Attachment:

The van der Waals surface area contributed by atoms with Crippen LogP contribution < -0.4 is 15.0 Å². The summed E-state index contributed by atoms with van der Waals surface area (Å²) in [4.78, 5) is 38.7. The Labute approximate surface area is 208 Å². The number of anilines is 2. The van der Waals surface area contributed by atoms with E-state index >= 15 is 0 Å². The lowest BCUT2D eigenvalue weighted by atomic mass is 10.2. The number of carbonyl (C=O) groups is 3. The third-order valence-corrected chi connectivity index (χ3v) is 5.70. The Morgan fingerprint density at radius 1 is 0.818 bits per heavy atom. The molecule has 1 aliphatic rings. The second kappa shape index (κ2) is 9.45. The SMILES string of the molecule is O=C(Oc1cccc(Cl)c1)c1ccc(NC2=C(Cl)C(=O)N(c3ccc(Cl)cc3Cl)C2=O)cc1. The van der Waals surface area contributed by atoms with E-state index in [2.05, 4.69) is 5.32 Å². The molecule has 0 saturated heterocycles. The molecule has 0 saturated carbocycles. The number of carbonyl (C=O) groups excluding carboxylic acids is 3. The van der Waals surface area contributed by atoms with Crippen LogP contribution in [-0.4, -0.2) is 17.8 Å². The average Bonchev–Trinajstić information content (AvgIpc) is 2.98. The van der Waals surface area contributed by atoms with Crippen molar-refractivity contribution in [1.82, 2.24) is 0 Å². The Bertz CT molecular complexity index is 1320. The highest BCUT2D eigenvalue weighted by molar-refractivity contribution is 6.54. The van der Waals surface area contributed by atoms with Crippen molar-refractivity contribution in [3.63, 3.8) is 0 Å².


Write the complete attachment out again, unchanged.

The van der Waals surface area contributed by atoms with Crippen LogP contribution < -0.4 is 15.0 Å². The summed E-state index contributed by atoms with van der Waals surface area (Å²) in [4.78, 5) is 38.7. The Labute approximate surface area is 208 Å². The number of anilines is 2. The van der Waals surface area contributed by atoms with E-state index >= 15 is 0 Å². The lowest BCUT2D eigenvalue weighted by atomic mass is 10.2. The number of carbonyl (C=O) groups is 3. The third-order valence-corrected chi connectivity index (χ3v) is 5.70. The Morgan fingerprint density at radius 1 is 0.818 bits per heavy atom. The molecule has 1 aliphatic rings. The second kappa shape index (κ2) is 9.45. The SMILES string of the molecule is O=C(Oc1cccc(Cl)c1)c1ccc(NC2=C(Cl)C(=O)N(c3ccc(Cl)cc3Cl)C2=O)cc1. The van der Waals surface area contributed by atoms with E-state index in [2.05, 4.69) is 5.32 Å². The molecule has 0 saturated heterocycles. The molecule has 0 saturated carbocycles. The number of carbonyl (C=O) groups excluding carboxylic acids is 3. The van der Waals surface area contributed by atoms with Crippen LogP contribution in [-0.4, -0.2) is 17.8 Å². The average Bonchev–Trinajstić information content (AvgIpc) is 2.98. The van der Waals surface area contributed by atoms with Crippen molar-refractivity contribution in [1.82, 2.24) is 0 Å². The Bertz CT molecular complexity index is 1320. The highest BCUT2D eigenvalue weighted by molar-refractivity contribution is 6.54. The van der Waals surface area contributed by atoms with Crippen molar-refractivity contribution in [3.63, 3.8) is 0 Å².